Culture December 10, 2016
What if you could turn your dreams into reality?
Born in the early 1900s and inspired by Sigmund Freud’s psychological inquiries, surrealism is an art form that explores the imagination and subconscious. Surrealism focuses on free association to connect a pen or paintbrush to the unexplored depths of the mind to produce trancelike imagery.
Although surrealism’s complexity extends to poetry, protests and politics, the Museum of Modern Art (MOMA) gives us a glimpse into a collection of dreamlike paintings born in the era of allusion imagery. These unreal landscapes reflect the drastic changes that blossomed in the artistic landscape.
Here are four pieces of surrealist art inspired by dreams.
Friend of legends Pablo Picasso and André Breton (father of surrealism), Cuban artist Wifredo Lam soaked up the influence of his peers to create astonishing surrealist paintings. “I knew I was running the risk of not being understood,” Lam said (via MOMA). “But a true picture has the power to set the imagination to work even if it takes time.”
With animal parts, fragmented bodies and exaggerated features, “The Jungle” serves as the best depiction of Lam’s vision. His optimism for the future of his oppressed homeland coupled with a surrealist mindset led to Lam’s creation of this dreamlike landscape of Cuban struggle.
Spanish artist Joan Miró’s mix of abstraction and iconography mirror the symbolism of the subconscious. “I have managed to escape into the absolute nature, and my landscapes have nothing in common anymore with outside reality,” Miró said.
Dispersed symbols and fragmented doodles create a unique landscape of Catalonia in “The Hunter (Catalan Landscape).” A stick figure of a hunter also serves as a portrait of the Spanish painter, possibly depicting his dreamlike self-awareness.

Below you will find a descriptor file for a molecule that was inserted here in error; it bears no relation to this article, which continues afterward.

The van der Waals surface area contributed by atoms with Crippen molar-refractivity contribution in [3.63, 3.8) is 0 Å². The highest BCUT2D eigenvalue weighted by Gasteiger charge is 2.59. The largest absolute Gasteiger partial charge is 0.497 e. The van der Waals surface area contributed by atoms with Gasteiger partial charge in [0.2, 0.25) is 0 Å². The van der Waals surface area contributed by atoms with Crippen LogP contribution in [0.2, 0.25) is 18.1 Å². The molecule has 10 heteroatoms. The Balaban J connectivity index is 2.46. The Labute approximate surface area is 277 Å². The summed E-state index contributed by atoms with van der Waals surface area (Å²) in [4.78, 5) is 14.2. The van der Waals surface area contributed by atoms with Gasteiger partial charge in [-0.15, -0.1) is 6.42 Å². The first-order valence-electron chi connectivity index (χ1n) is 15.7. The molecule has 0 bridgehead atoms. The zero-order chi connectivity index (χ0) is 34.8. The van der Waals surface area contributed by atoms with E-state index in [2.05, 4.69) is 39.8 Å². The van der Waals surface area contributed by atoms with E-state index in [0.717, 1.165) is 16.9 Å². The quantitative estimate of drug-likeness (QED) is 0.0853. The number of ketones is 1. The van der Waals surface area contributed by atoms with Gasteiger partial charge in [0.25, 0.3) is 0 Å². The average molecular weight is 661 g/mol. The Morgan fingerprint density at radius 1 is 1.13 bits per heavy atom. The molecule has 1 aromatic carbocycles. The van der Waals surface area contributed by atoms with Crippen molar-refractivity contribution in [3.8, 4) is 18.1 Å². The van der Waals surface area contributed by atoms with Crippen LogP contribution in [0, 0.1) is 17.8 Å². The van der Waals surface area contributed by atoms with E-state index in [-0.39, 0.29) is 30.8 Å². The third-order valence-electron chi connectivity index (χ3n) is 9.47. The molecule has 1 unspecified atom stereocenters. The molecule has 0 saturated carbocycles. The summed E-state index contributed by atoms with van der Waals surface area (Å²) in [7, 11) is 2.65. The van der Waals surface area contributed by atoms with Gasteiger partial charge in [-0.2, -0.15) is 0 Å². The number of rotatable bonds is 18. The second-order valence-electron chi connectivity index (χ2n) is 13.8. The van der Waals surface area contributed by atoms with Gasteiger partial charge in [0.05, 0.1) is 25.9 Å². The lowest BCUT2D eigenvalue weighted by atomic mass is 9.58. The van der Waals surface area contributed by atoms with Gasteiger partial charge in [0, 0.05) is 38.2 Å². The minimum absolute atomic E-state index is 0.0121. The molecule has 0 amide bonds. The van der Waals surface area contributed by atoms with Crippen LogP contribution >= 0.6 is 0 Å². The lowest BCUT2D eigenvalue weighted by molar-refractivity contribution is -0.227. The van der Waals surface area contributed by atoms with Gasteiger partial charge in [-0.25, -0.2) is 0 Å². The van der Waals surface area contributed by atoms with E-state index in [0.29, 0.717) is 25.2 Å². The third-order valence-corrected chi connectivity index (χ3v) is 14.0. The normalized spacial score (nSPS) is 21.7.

READ MORE: The Art of Visual Poetry: Dadaism
Arguably one of the best-known surrealist paintings, “The Persistence of Memory” features morphed clocks and watches to portray the bending of time so prevalent in our unconscious states.
Salvador Dalí’s self-proclaimed “hand painted dream photographs” were painted meticulously to “systematize confusion and thus to help discredit completely the world of reality.” In this painting, the Spanish painter inserted the geographic reality of the rocky coast with absurd images to toy with the viewer’s perception of time, space and self.
A measles-induced nightmare greatly contributed to Max Ernst’s masterpiece “Two Children Are Threatened by a Nightingale,” which depicts figures running from an ambiguous threat. This dream rooted itself in Ernst’s conscious surroundings while he lay sick in bed.
According to Ernst, the piece of art was “provoked by an imitation-mahogany panel opposite his bed, the grooves of the wood taking successively the aspect of an eye, a nose, a bird’s head, a menacing nightingale, a spinning top, and so on.” With a physical wooden gate, house and doorknob secured to the oil painting’s frame, the piece tests the boundaries of reality and imagination.
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